Bootstrap Example


Where the recording method - usually primitive - deliberately results in a lo-fidelity, hissy or otherwise sketchy sound, so much so that it becomes the main focus beyond conventional genre.

The Jukebox Pick (of 595):

 The Window Song

 (John Darnielle)

 The Mountain Goats

 10 out of 10 “Utterly perfect” Lo-Fi

 First released on “Pawnshop Reverb” (Shrimper SHR-28) in 1992, a sampler cassette for friend-of-the-group Dennis Callaci's label. At 24, John Darnielle was a late starter as a recording artist, but the über-prolific Californian wasted no time when he got going, releasing an incredible amount of songs on a bewildering array of albums, singles and compilations, notably on cassette and 7" vinyl formats. The Mountain Goats name was 1-year-old when “The Window Song” was released, and it must have shone like a star for the very small number who heard it originally. Fearlessly embracing the home-recording aesthetic, the quality of the songwriting positively demands that you turn the volume up, turn the bass up, and get the treble just so. Mix your own album - does the artist have to do everything for you? Ha! And therein lies the thrill of discovery when sifting for the lo-fi gem, unheard by the masses and their preference for the fully-polished stones. “The Window Song” is a simple affair - an unrealised love is about to be fulfilled; “I moved toward your voice, and my body got so light, I could've walked on eggs right then and not broken a one of them”. Beautiful. Accompanying our plaintive cassonova-in-denial on his acoustic guitar are 2 (or 3?) voices from his “Bright Mountain Choir” (a rotating cast of Rachel Ware, Amy Piatt, Sarah Arslanian, Roseanne Lindley), who often appeared in the early 90s work. They give the romance a two-way feel: “I know you, You're the one, I spent three seasons trying, To pretend that I never knew”. Three seasons have been wasted, but in the immortal words of The Shirelles, “Tonight's The Night”. I can only hope she's not a ghost...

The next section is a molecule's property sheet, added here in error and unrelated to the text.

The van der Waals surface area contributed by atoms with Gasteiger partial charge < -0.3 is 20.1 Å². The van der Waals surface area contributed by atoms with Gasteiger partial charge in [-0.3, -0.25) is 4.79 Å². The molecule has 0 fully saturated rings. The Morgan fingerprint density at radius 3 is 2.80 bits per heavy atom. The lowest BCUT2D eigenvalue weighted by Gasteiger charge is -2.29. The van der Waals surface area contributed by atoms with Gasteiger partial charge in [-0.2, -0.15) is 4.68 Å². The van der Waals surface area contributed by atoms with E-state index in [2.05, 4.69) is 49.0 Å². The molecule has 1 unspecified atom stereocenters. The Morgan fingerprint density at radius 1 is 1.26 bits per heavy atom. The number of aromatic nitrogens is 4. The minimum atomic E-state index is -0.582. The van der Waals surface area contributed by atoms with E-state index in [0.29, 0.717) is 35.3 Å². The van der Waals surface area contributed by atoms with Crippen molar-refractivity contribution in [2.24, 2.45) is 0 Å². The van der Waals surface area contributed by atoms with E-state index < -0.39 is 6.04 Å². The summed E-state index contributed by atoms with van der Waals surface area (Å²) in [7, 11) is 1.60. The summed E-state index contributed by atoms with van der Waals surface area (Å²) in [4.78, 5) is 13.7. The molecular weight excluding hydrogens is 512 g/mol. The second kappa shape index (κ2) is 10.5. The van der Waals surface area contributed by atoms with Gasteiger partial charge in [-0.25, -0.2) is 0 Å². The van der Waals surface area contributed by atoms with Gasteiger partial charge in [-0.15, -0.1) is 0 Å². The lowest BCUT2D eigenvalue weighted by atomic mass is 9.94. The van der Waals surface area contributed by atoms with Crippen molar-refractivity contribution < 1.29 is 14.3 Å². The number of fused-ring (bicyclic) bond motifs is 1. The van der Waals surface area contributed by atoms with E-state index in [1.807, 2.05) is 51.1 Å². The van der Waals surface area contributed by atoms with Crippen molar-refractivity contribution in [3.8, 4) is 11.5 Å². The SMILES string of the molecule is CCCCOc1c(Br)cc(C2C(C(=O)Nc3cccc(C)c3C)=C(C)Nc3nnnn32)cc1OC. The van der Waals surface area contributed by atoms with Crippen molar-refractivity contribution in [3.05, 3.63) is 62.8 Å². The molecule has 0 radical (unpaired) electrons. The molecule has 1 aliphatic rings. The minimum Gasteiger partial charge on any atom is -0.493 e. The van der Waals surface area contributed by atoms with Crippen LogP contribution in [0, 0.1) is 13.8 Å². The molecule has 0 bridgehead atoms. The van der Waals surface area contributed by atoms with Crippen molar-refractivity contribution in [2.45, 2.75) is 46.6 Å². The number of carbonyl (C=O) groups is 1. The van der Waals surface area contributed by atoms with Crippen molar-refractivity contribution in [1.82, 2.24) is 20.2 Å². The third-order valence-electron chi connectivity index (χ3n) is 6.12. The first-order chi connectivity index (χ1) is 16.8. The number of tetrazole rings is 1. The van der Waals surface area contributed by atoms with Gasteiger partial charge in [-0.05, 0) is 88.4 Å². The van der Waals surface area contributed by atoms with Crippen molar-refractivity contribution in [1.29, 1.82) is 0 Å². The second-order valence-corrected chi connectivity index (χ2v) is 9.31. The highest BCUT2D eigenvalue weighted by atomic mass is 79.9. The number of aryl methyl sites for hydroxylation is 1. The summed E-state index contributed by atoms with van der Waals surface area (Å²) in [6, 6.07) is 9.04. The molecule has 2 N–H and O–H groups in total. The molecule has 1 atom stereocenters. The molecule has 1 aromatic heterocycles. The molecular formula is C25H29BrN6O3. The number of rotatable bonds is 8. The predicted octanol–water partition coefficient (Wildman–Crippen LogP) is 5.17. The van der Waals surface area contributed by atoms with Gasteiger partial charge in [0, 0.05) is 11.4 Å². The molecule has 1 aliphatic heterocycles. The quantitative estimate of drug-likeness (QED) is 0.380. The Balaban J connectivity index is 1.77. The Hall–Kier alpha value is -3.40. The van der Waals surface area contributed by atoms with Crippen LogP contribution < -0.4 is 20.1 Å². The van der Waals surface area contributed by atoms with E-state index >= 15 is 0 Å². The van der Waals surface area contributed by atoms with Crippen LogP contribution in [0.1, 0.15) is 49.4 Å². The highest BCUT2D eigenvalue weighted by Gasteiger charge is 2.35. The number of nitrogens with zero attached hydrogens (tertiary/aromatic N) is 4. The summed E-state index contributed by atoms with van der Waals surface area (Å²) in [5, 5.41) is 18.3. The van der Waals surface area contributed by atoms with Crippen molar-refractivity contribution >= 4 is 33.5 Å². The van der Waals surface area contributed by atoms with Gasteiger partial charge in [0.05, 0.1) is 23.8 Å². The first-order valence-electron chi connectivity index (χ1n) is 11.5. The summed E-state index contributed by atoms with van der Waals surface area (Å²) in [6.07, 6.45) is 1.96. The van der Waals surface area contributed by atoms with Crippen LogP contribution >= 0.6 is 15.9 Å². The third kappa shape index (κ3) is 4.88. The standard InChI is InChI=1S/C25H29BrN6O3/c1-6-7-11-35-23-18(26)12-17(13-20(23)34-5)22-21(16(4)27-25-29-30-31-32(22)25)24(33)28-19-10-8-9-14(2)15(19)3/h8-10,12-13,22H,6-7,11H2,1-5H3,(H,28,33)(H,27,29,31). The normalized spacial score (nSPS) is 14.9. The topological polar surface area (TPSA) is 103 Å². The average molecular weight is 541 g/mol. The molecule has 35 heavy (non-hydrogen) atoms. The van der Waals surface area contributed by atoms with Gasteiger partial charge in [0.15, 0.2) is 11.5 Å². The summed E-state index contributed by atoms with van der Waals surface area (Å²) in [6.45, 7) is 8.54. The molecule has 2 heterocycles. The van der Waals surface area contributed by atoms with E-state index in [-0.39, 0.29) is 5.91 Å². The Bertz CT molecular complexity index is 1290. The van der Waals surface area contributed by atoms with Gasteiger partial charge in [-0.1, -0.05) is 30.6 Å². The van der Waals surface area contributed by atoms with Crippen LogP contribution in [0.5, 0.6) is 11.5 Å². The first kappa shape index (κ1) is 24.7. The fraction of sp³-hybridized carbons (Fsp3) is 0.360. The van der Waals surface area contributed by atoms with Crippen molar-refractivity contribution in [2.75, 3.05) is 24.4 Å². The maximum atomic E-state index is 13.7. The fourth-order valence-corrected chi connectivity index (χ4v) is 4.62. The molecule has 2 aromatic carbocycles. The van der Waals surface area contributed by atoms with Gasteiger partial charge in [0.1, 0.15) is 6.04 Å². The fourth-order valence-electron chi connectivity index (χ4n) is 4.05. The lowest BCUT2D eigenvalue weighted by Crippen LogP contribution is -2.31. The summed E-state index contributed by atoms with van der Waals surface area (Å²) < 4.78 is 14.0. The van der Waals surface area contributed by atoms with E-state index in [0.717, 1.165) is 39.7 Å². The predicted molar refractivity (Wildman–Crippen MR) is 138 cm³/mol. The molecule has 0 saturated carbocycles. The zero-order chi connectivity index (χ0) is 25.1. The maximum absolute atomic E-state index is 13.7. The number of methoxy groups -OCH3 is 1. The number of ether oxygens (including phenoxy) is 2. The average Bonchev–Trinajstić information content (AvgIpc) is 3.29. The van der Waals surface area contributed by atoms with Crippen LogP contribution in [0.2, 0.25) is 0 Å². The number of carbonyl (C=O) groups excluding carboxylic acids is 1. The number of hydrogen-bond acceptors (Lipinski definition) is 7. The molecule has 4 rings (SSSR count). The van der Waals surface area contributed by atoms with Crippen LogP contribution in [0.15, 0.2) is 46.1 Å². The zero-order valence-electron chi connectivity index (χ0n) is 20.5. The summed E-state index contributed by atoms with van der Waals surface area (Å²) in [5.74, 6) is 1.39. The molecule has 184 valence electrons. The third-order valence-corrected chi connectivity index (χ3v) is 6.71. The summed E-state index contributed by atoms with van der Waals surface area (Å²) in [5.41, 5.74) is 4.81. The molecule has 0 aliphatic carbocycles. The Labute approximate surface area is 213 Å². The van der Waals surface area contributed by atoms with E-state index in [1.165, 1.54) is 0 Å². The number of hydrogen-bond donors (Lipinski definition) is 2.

Some favourite artists:

The Mountain Goats, Times New Viking, Simon Joyner, Spare Snare

The Jukebox pick:


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